Again, please take some time to evaluate your property well before hurricane season comes around and take early actions to avoid the potential misery that has afflicted so many islanders this year.

    I do wish the Dominican government would do so likewise.

    As always plan for the worst and hope for the best.
    Don't forget to stock up on whiskey and rum

  7. #16
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    Quote Originally Posted by jimbobo View Post
    Don't forget to stock up on whiskey and rum
    and freeze in 2 of the 5 gallon drinking water juggs, so you have cold drinking water long after the electricity went out.
    also frozen small water-plastic bags all over spread over your meats etc in the freezer will keep the stuff much longer frozen/cold/ediable til very long after the electricity went out, and each serves as still cooled drinking water after it defreezed.
    Mike

    www.MikeFisherPuntaCana.com
    MikeFisherPuntaCana@gmail.com
    Punta Cana/Cap Cana/Dominican Republic

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  9. #17
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    Quote Originally Posted by MikeFisher View Post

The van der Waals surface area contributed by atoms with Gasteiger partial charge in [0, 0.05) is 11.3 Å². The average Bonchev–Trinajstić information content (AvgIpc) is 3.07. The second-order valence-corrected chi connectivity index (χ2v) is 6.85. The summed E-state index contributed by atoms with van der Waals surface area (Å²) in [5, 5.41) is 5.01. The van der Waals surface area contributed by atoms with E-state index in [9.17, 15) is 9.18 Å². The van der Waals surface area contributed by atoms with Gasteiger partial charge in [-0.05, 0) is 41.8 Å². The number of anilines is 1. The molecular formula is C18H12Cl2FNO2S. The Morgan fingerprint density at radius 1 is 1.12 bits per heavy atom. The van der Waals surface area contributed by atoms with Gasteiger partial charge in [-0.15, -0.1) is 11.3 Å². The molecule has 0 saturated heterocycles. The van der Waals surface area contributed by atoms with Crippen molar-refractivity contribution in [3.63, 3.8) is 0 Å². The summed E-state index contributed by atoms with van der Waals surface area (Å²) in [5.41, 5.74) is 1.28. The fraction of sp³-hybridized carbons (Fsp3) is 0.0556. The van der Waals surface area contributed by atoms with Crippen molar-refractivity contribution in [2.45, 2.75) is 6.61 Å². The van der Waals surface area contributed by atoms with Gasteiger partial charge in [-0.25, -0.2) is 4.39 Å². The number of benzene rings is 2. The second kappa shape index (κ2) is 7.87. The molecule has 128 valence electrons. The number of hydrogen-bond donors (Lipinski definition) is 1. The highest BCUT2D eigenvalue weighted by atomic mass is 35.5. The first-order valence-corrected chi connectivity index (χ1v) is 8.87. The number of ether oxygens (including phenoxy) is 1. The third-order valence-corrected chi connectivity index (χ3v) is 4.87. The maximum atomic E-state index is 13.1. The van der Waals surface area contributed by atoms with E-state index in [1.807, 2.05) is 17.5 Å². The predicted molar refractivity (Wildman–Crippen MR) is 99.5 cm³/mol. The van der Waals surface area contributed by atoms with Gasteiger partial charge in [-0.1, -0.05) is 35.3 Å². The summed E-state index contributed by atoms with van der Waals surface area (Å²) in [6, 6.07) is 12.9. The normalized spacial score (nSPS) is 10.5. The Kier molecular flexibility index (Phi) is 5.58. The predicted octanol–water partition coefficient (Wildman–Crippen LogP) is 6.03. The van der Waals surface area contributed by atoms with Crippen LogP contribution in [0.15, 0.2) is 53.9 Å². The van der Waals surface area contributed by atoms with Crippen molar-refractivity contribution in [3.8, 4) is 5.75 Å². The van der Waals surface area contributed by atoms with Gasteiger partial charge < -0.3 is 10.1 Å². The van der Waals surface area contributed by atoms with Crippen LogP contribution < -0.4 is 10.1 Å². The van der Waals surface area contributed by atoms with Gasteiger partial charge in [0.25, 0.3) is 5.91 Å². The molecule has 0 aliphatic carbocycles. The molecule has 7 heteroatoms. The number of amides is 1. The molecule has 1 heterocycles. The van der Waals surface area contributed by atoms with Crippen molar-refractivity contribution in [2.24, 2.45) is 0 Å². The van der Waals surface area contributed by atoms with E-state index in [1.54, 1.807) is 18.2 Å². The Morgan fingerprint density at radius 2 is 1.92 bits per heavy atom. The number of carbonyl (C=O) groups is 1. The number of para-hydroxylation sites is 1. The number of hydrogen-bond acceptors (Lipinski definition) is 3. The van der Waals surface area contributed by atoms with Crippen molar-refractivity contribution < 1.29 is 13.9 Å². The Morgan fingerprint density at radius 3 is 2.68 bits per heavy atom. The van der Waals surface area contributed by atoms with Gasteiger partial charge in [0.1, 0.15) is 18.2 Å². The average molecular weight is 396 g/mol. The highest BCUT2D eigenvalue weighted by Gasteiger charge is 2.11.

and freeze in 2 of the 5 gallon drinking water juggs, so you have cold drinking water long after the electricity went out.
    also frozen small water-plastic bags all over spread over your meats etc in the freezer will keep the stuff much longer frozen/cold/ediable til very long after the electricity went out, and each serves as still cooled drinking water after it defreezed.
    Very good advice for foreigners, and not just for storm season. Specifically, on this particular point of water preservation. People in the RD have been doing this for generations due to the faulty power installations.

  10. #18
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    Quote Originally Posted by Caonabo View Post
    Very good advice for foreigners, and not just for storm season. Specifically, on this particular point of water preservation. People in the RD have been doing this for generations due to the faulty power installations.
    thats right, it also is helpful when on looong boat rides, or fishing on a Yola far out there for several days/nights in a row.
    Mike

    www.MikeFisherPuntaCana.com
    MikeFisherPuntaCana@gmail.com
    Punta Cana/Cap Cana/Dominican Republic

  11. #19
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    Could you reccommend what type of roof you would build other than cement and how you would build it? tks a ton